Cheating on taxes is on the increase

By Peter Goldmark


Sometimes you really have to wonder if most of our society is still honest — or if it’s heavily corrupt.

I asked a friend of mine who works as an accountant why he was taking fewer clients. “Because too many of them just want to cheat on their taxes,” he answered.

Now, I wasn’t born yesterday. I understand the impulse to return as little as possible to the government and keep as much as possible for your favorite charity, which starts at home. But here was an old friend who has occasion to see how a lot of people behave telling me he’s seen a growth in cheating. I looked up the IRS estimate of the gap between taxes paid and taxes owed _ and it’s north of $300 billion. That’s a healthy slice of the deficit we’re all worried about.

‘Tax avoidance’

Big corporations play games with their taxes as well. It’s called “tax avoidance,” because it’s legal. Corporations hire lobbyists to get obscure provisions written into the tax code that reduce their tax burden. In one sense it’s aboveboard: The language is there to see, and technically the members of Congress vote on it, though none of them understand it and few follow it closely enough to know it’s there.

But in a deeper sense it’s dishonest. Even though it’s done in broad daylight, the corporation and their lobbyists are still raiding the public fisc for private advantage.

There were several reports that in 2009, Exxon Mobil paid no U.S. income taxes at all, but got a $156 million refund. The critics argued that upon closer examination, the picture got even worse. Exxon Mobil did pay about $15 billion in income taxes — but jiggered its books, in conformance with U.S. law, so that all those taxes went to other governments and none of it to ours.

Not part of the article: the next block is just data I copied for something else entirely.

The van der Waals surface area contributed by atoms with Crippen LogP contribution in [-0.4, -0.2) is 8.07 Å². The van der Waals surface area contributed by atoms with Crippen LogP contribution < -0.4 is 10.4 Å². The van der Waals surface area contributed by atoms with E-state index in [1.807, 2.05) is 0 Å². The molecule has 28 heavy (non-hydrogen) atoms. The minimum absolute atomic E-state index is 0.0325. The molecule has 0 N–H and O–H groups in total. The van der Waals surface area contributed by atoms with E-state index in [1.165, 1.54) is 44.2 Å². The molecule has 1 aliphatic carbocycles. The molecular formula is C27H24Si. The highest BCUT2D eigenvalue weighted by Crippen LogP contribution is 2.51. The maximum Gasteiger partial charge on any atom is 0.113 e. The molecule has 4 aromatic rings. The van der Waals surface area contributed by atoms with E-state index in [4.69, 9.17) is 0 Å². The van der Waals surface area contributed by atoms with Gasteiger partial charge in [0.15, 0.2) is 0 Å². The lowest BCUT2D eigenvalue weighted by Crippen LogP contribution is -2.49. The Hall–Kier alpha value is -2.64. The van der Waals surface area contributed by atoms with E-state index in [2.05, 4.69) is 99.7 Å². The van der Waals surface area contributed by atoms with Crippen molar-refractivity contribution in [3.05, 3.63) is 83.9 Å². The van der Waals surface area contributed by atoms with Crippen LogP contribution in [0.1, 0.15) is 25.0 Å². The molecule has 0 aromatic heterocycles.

There is something wrong with that picture. Maybe a system where corporations and their lobbyists can get complicated amendments that no one understands inserted into the law at one minute before midnight is itself not honest. How do you measure rot when by definition it’s underground?

I remember the articles coming out of Greece last year as that country ran aground on the shoals of financial mismanagement. It turned out that most of the very wealthy weren’t paying the taxes they owed. Some enterprising reporter went up in a helicopter and got pictures of all the private swimming pools whose owners had failed to declare them in their tax returns. When is the rot deep enough to threaten the continued existence of the body politic altogether? I know one place I’d go to get a sense of how far the rot has spread.

I’d get a sampling of the country’s tax accountants in a room, swear them to secrecy and promise them immunity, and then I’d ask them to put together an estimate, from their combined practices, of how much phony-baloney was in the tax returns their clients filed each year. I bet we’d all like to know the answer to that question.

Peter Goldmark, a former publisher of the International Herald Tribune, headed the climate program at the Environmental Defense Fund. He wrote this for Newsday. Distributed by McClatchy-Tribune Information Services.

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